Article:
I assume most of us have boxes full of 35 mm slides taken at airshows, aircraft exhibitions and Open Days. Before the digital camera took over, making slides was the most efficient way to keep an aviation photo archive because of its compactness. However, colour film material will detoriate over time. Kodachrome slides seem to have survived the best. Other marks like Agfa, Gevaert and Fuji are much more sensitive to storage!

Hawker Siddeley P.1127 Kestrel XP972 -original scan

Hawker Siddeley P.1127 Kestrel XP972 -original scan

In general the best solution is to scan these precious slides. I use an Epson Perfection V600. With a  special template I can scan 4 frames slides or 12 unframed film strips in one single scan session. With dpi set at 3200 and a pixel width of 5500-6000 you have scanned up to the grain of the film emulsion. Using a large file size of 80% it will give JPEG files of some 4-5Mb.

Scanning under these conditions will take 5 minutes for 4 slides. Much more time will have to be spent on perfecting the images. Persistent dirt particles. Mould and the notorious ‘Telegraph cables’ (caused by dirt in the camera)  will have to be removed. I use Photoshop 12, but of course other software can be used as well.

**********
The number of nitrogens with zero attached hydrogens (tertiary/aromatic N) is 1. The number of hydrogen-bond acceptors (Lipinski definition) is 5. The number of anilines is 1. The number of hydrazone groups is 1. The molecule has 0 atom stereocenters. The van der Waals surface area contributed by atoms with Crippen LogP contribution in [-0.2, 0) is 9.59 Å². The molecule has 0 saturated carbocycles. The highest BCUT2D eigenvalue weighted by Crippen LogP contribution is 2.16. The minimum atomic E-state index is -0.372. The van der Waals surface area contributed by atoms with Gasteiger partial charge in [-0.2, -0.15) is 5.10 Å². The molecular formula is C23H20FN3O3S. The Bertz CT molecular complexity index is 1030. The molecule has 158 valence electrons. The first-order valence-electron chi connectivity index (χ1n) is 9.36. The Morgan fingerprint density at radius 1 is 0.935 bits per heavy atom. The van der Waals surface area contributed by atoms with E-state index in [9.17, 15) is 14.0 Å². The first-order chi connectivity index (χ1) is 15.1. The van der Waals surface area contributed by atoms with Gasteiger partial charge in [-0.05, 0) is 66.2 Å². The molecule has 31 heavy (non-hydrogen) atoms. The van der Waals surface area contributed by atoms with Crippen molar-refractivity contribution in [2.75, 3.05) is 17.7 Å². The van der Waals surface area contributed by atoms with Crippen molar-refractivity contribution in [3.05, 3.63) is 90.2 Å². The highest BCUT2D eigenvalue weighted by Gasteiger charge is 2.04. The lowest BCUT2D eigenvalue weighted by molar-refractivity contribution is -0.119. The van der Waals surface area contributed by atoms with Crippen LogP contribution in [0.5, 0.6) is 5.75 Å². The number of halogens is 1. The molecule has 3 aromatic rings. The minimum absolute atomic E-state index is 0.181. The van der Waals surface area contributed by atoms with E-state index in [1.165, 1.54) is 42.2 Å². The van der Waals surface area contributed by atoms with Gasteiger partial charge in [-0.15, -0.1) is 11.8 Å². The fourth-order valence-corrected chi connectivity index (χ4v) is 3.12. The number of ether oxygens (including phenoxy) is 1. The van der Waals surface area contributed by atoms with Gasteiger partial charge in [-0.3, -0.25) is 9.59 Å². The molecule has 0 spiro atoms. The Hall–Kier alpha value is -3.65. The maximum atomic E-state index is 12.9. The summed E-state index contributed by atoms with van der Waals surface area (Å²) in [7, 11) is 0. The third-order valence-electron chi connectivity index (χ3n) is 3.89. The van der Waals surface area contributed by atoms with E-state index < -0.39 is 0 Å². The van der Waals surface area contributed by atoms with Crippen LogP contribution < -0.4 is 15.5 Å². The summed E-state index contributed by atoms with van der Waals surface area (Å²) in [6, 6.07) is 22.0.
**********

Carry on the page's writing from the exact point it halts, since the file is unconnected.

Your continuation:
Hawker Siddeley P.1127 Kestrel XP972-improved scan

Hawker Siddeley P.1127 Kestrel XP972-improved scan

In general it will take some 15 minutes up to one hour to clean-up depending the condition of the slide. The older the slide, the more work it will be to improve the raw scan into a good image that can be used for purposes like Internet or publication in books and magazines.

If slides have been stored under moist conditions, the will (always!) be infected by mould.

Re-storing at better conditions may slow down the  growth of mould, but once infected this process is irreversible. There is only one good solution: after scanning the slides must be thrown away immediately. Infected slides will (always!) sooner or later also affect other slides not yet infected..

To give you a good idea on a scanned slide, just have a look at that nice in-flight shot of the Hawker P.1127 Kestrel prototype before and after cleaning!

As slide show I have included a few dozen of selected slides showing various aircraft types, all taken over the period 1965-1979. As you will see even slides made more that 50 years ago still can give good quality images with some patience.

I hope you’ll enjoy the show!

Nico Braas